Following what has been adapted as standard practice, in this issue of the magazine an article evaluates the local effectiveness of eradication treatments against Helicobacter pylori. Titled "Comparison of Sequential Therapy for Eradication of Helicobacter Pylori with Standard Triple Therapy," the authors of the article performed a randomized clinical study to compare the obtain rates of eradication from these two schemes. They found that both therapies have similar effectiveness in terms of intention to treat: 63.75% for ST and 62% for STT. The important and troubling result is that both schemes have eradication rates below the minimum acceptable rate for consideration as suitable schemes for eradication of H. pylori. Although this work does not determine the causes of these results, if we take into consideration bias due to patients dropping out of the study related to acceptance of the treatment and the fact that secondary effects were similar in both groups, we might infer that resistance to antibiotics is possibly an important factor in these results.

The discouraging clinical results of this study are consistent with studies of other populations and constitute an additional element of local experience. They add to previous Colombian publications which have shown the resistance of H. pylori to antibiotics. This is an important and increasing problem in our environment that is most likely having a negative impact in the effectiveness of the eradication schemes that we are using (8-10, 17, 18).

Several years ago when the etiological role of Helicobacter pylori in multiple gastrointestinal pathologies became accepted, it was believed that its eradication would lead to a change in natural history and the management of these pathologies. Throughout the world researchers started a systematic search for the best therapeutic alternative for treating this new infectious disease. At that moment, double therapy was the treatment of choice, but – as often happens in the history of treatments of all the infectious diseases - paradigms change. Once the poor effectiveness of the dual scheme had been confirmed, we accepted the standard triple scheme as the new paradigm. It was not easy to make this change at all the different levels of medical attention, and nowadays we still find found patients who are being treated with the inadequate dual scheme. Unfortunately, just when we felt comfortable with STT, the evidence from various populations including our own, began to show us that the paradigm of standard triple therapy must also change.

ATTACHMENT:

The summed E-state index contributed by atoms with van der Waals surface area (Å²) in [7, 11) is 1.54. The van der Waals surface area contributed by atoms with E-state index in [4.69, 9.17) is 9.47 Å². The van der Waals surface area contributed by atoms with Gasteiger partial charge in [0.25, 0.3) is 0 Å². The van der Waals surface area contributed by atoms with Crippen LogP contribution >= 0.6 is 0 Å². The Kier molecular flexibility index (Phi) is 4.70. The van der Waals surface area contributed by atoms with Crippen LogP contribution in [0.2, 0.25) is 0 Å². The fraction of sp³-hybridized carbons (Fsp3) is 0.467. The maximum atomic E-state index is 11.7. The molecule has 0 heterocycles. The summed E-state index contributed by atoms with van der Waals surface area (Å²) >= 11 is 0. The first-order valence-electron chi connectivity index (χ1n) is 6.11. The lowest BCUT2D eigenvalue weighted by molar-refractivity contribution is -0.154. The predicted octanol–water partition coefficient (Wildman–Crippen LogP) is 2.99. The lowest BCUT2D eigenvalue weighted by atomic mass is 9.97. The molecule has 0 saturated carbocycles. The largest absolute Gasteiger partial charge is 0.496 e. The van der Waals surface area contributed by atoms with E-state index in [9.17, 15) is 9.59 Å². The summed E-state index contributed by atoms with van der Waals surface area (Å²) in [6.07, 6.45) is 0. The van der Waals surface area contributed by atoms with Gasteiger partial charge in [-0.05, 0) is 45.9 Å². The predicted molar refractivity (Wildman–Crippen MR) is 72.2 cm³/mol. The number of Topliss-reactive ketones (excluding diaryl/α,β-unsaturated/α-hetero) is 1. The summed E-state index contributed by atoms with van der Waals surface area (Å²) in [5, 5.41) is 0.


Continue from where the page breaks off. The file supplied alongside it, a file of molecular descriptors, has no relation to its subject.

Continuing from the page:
We do not yet have sufficient evidence to recommend a new ideal scheme, but should consider the recommendation of Doctor Graham above the consensuses and other recommendations: doctors must use what works well locally. Clinical and demographic results of studies undertaken in Colombia, including the one published in this issue of the magazine, must motivate different groups in our country to do research to confirm the real local level of resistance and the factors that underlie this resistance. Once that has been done we will be able to evaluate the effectiveness of the schemes that we are using. We need to make this evaluation based on research combined with our daily clinical research in order to be able to promote the use and evaluation of alternative schemes. We might suggest quadruple therapy and sequential therapy plus antibiotics with low rates of resistance. Ideally, the use of these new schemes should be performed under well-designed research protocols which would allow us to gather solid local evidence with which to make recommendations for more effective schemes in Colombia. Then we would truly have our new paradigm for the eradication of Helicobacter pylori.